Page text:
Romney bus tour rolls into a wee Wawa problem
White House hopeful Mitt Romney spent Saturday courting small-town Americans and pushing his jobs agenda, but a botched campaign stop showed it isn't always easy connecting with everyday voters.
After laying out the case for a Romney presidency at a factory in northeastern Pennsylvania, the Republican flagbearer headed to a Wawa gas station in Quakertown for a brief chance to meet locals and travelers as part of his six-state bus tour through the US industrial heartland.
It wasn't to be -- or at least not as the campaign had planned. An hour ahead of Romney's scheduled arrival, prominent Democrat Ed Rendell, the former Pennsylvania governor, showed up to lead anti-Romney protests.
A local news report said between 150 and 250 anti-Romney protesters were there, substantially outnumbering the candidate's supporters about half an hour before Romney's scheduled 12:40 arrival.
And so the campaign improvised, shuttling him to another Wawa gas station about three miles (five kilometers) away for a stop last barely 10 minutes.
Romney stepped off his bus and surprised some people clearly not expecting to see him. He walked into the food mart to order a meatball hoagie sandwich, and tried to use humor to downplay the incident.
"I understand I had a surrogate over there already, so we decided to pick a different place," Romney said in reference to Rendell, a supporter of President Barack Obama but who nonetheless recently made comments critical of the incumbent.
After Obama attacked Romney's record at private equity firm Bain Capital, Rendell joined other high-profile Democrats in saying such criticism of American free enterprise was misguided.
The gas station incident, which quickly earned the mocking nickname "Wawagate," underscores the hyper-competitive nature of the Obama-Romney race as the two jockey for position four and a half months ahead of November's election.
The candidates have been chasing each other across key battleground states like Ohio, where they each gave economic speeches within an hour of one another, but the tactic is not thought to have forced the abandonment of a campaign event until now.
The Romney campaign describes all six states on the bus tour as "battlegrounds," although forecasters and pollsters put Pennsylvania in Obama's column.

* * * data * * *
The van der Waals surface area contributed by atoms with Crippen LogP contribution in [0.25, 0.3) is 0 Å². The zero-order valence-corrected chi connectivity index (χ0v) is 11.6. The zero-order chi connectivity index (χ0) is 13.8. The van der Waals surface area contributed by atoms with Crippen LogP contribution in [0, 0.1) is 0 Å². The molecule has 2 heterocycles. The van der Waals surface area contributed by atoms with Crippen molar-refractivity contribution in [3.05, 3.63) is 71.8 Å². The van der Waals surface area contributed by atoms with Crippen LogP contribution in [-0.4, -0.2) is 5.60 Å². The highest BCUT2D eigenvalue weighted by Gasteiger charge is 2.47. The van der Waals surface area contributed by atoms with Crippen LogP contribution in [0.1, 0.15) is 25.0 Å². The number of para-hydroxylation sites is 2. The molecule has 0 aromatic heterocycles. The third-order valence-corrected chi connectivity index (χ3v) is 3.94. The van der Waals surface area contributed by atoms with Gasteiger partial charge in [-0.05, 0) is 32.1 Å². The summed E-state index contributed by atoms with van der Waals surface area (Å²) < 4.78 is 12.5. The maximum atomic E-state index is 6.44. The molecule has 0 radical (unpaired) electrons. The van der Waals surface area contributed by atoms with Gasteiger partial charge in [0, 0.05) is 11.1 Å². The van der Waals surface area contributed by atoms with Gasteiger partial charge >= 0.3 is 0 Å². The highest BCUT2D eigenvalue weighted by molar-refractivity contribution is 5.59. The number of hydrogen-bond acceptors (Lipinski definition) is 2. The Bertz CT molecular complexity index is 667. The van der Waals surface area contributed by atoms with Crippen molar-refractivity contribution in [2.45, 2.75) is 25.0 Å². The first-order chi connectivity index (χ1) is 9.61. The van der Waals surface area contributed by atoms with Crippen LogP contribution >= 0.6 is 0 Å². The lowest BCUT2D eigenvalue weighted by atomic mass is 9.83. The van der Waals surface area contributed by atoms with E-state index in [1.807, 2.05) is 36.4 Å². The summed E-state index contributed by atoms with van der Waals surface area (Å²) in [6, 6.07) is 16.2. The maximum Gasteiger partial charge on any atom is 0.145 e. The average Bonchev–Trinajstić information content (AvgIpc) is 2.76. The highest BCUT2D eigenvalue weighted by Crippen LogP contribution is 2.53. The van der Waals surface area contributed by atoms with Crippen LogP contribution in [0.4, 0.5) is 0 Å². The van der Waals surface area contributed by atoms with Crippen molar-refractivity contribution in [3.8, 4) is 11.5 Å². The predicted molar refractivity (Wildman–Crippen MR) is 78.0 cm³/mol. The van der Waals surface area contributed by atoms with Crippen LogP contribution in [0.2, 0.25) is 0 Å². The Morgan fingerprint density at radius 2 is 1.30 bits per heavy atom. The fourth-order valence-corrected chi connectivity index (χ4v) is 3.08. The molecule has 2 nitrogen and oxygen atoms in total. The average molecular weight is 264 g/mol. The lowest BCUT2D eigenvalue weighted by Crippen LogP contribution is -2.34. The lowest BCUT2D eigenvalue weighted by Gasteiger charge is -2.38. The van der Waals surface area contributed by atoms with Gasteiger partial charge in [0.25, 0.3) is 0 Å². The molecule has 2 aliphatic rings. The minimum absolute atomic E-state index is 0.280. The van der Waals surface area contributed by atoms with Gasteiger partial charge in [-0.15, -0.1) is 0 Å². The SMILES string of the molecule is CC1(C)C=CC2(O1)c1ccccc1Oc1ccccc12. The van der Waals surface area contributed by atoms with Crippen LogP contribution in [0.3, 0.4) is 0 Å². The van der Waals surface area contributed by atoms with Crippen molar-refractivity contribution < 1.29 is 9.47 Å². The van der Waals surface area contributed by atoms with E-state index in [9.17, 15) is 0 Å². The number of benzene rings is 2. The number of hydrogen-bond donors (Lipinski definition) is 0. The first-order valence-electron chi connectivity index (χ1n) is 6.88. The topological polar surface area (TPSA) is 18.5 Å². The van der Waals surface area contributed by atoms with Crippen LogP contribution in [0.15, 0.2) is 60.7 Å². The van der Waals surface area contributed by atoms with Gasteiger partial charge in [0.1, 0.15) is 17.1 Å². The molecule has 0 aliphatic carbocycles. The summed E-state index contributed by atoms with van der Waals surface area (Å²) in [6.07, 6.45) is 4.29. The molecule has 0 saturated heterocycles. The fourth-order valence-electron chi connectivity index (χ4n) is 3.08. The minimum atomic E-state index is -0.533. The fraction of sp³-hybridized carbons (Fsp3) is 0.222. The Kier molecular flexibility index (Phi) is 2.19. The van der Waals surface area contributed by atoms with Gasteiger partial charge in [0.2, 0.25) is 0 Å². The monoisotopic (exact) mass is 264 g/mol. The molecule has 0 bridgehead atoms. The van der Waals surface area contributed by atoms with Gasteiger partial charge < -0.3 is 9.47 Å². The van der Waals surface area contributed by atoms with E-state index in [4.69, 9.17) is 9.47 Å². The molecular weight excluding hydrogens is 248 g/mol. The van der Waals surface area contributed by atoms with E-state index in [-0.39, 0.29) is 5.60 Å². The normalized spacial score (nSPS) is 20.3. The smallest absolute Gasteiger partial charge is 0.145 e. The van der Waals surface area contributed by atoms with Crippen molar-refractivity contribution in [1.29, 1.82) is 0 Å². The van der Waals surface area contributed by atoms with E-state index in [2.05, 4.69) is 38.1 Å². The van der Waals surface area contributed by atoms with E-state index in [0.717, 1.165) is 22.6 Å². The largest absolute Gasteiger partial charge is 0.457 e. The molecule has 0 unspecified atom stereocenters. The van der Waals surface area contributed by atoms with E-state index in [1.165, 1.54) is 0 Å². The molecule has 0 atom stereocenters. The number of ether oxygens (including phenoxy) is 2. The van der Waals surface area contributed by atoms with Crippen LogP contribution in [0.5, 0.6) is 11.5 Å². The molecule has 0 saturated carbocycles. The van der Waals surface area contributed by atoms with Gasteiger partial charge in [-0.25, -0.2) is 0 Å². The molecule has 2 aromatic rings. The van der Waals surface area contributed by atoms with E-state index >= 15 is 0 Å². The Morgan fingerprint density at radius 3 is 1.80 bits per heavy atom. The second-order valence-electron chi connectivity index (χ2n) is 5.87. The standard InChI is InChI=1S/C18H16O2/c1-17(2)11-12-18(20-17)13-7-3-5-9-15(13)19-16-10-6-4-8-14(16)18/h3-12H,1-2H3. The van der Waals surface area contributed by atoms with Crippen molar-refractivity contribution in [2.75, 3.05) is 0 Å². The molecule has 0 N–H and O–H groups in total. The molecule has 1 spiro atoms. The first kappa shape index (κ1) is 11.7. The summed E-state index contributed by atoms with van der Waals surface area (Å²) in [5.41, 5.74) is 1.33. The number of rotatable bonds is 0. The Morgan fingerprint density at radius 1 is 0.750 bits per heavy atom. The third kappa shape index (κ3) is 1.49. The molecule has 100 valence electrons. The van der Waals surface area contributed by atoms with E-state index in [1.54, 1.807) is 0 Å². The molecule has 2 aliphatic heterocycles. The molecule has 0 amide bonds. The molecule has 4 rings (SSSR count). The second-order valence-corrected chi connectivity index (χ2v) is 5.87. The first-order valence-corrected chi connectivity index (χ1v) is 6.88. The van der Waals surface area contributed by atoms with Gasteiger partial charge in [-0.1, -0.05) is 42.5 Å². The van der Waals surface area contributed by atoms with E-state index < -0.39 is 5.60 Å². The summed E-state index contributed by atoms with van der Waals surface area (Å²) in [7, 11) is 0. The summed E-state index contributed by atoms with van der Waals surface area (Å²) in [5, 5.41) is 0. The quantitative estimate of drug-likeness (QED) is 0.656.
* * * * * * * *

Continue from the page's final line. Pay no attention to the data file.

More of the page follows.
And yet a bullish Romney told a crowd at his final campaign event of the day, in the town of Cornwall, that Pennsylvanians had grown so tired of Obama policy that the Republican had more than just a shot at victory here, as a local lawmaker had described his chances.
"I've got news for you, congressman, I am going to win Pennsylvania!" he boomed.
Romney's message Saturday hinged on his pledge to spur dramatic US business growth and provide far more jobs than his rival.
US unemployment crept up last month to 8.2 percent, and Romney has used the worrying data as a club to bludgeon the Obama administration over its policies to turn around the sluggish economy.
"Job one in this country is to create jobs for the American people, and I will," Romney told more than 500 supporters at an alloy factory in Weatherly.
States that he is visiting, including New Hampshire, Ohio and Wisconsin, have been hard-hit by a hollowing out of manufacturing and other jobs that was only made worse by the 2008 recession.
Romney, the multimillionaire ex-governor of Massachusetts, has long called for lower taxes on businesses, particularly small to medium enterprises that form the majority of US companies, less regulations and a repeal of Obama's signature health care reform law.
He argues that such steps would bring stability to employers and generate a wave of new hires, creating a knock-on effect that could bring economic gains to millions of struggling working-class Americans.
Pro-Obama demonstrators at the Wawa sought to expose Romney as a job-killer, however, as they highlighted his controversial career at the head of Bain Capital.
Several held signs with the message: "Buy a company. Fire workers. Walk away with millions."
Romney has laid into Obama for his recent comment that the US private sector was "doing fine," and argued it showed the president was in over his head.
"He's basically saying his campaign theme is, 'It could be worse,'" former Minnesota governor Tim Pawlenty, who has been an anti-Obama attack dog of sorts for Romney, told the Cornwall crowd.
"I got news for the president. It's pretty bad."